Sunday, 6 October 2013

Gathering The Tribes

As Sunder Katwala concludes:

There are different ways to express your pride and patriotism in Britain today. Some love a street party; others find the monarchy an embarrassment; the multi-ethnic story makes more sense in Birmingham than in Cornwall, Cumbria or Dundee.

So the patriotism tribes of modern Britain tell a story about place, class and education (and politics too). The north mostly has a stronger sense of national identity than liberal London, but doesn't always recognise its patriotism in the official version of the governing classes.

Most Scots want the English to keep the angry rejectionists, while their referendum argument between two varieties of liberal patriotism is still being led by those who are proudly Scottish but wish to stay British too.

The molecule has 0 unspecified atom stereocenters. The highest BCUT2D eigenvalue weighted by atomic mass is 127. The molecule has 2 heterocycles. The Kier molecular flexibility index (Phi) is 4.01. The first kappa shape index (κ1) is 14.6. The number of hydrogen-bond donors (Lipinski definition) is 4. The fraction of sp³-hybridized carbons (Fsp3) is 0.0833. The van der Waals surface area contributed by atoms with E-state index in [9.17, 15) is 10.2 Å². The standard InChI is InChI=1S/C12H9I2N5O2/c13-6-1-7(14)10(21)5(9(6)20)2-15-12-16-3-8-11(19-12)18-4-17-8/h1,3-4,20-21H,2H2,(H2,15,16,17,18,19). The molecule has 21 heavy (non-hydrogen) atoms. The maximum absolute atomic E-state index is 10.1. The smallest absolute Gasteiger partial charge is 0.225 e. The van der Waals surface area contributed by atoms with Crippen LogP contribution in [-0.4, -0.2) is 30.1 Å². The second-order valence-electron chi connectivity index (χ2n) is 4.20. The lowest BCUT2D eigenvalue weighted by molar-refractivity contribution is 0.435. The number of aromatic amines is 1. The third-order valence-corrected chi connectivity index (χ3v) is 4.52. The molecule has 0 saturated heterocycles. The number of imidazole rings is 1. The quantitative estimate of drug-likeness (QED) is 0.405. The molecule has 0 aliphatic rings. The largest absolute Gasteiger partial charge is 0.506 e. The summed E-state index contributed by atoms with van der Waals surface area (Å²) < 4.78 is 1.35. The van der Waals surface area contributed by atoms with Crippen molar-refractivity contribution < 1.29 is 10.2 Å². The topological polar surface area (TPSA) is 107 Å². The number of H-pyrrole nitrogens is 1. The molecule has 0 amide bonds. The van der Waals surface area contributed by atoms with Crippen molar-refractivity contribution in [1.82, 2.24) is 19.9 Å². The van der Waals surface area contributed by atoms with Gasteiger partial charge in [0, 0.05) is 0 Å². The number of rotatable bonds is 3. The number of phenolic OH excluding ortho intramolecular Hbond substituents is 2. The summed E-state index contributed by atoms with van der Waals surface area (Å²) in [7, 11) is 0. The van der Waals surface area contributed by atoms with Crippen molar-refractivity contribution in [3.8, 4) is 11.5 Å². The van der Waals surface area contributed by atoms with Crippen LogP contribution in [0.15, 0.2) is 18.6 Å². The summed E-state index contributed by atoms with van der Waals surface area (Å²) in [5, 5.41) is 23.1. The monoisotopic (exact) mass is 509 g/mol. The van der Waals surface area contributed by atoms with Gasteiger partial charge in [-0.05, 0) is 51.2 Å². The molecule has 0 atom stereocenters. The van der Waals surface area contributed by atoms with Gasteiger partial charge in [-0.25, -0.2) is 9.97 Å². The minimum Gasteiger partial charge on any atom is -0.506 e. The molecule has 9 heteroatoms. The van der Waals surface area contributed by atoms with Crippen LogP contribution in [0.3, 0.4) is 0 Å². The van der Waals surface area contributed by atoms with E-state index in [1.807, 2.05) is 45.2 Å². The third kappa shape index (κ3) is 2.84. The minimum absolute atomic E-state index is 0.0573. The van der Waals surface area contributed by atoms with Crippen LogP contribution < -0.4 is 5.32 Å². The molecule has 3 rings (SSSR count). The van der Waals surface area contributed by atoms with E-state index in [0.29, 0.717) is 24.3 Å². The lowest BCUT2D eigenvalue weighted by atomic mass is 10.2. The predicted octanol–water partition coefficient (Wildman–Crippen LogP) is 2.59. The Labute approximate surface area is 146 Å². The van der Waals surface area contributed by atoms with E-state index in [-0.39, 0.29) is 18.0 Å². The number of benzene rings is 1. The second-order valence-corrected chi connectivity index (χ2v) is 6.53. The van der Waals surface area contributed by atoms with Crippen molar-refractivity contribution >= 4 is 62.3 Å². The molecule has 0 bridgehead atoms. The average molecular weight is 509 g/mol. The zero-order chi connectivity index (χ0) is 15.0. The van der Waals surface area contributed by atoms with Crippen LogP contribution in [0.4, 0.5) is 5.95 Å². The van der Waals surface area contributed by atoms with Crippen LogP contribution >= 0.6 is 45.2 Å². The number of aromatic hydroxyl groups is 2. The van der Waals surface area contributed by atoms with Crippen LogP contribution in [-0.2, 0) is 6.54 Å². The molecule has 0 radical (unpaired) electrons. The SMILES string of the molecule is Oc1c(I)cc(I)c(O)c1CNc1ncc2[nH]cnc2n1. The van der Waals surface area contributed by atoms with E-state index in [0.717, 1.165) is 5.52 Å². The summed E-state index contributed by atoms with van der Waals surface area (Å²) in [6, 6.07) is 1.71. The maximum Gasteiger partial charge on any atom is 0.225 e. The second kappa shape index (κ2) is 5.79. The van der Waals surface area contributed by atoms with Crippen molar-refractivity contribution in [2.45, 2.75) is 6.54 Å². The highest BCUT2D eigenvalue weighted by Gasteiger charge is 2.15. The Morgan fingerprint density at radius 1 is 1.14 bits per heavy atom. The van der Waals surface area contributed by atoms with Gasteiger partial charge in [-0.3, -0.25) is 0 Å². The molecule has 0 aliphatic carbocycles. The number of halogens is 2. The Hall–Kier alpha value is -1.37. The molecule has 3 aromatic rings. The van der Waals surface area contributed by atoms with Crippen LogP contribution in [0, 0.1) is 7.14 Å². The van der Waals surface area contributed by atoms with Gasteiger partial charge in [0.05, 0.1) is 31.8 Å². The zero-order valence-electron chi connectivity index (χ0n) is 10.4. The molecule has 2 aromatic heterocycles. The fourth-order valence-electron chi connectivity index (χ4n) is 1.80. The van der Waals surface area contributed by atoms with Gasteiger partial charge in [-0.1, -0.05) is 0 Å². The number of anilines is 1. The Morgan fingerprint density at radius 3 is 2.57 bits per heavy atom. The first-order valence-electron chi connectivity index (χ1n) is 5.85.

There is an enormous gulf in worldviews between the most and least liberal tribes. Yet both are tiny niches of the population and, curiously, the hyper-cosmopolitan tribe, who see no need for national identity at all, and the angriest rejectionists, with nothing to be proud of since their country was stolen from them, turn out to be curiously linked when they share an allergic reaction to those forms of patriotism and pride which do bring together most people in modern Britain.

Increasingly, the biggest divide is less class but age. One of the things that annoys Mr Grumpy Nostalgic is that his children aren't annoyed enough about the pressures they face. That is largely because the next generation grew up with the diversity that the over-60s experienced as new and unsettling change. Women are a little more optimistic too: Mrs Jam and Jerusalem, though often married to Mr Grumpy Nostalgic, thought young men in love being able to get married was rather nice, not a threat to civilisation.

So, no culture wars please, we're British. It is because we are a plural, changing and sometimes fragmented society that there is a growing popular appetite for things that bring us together.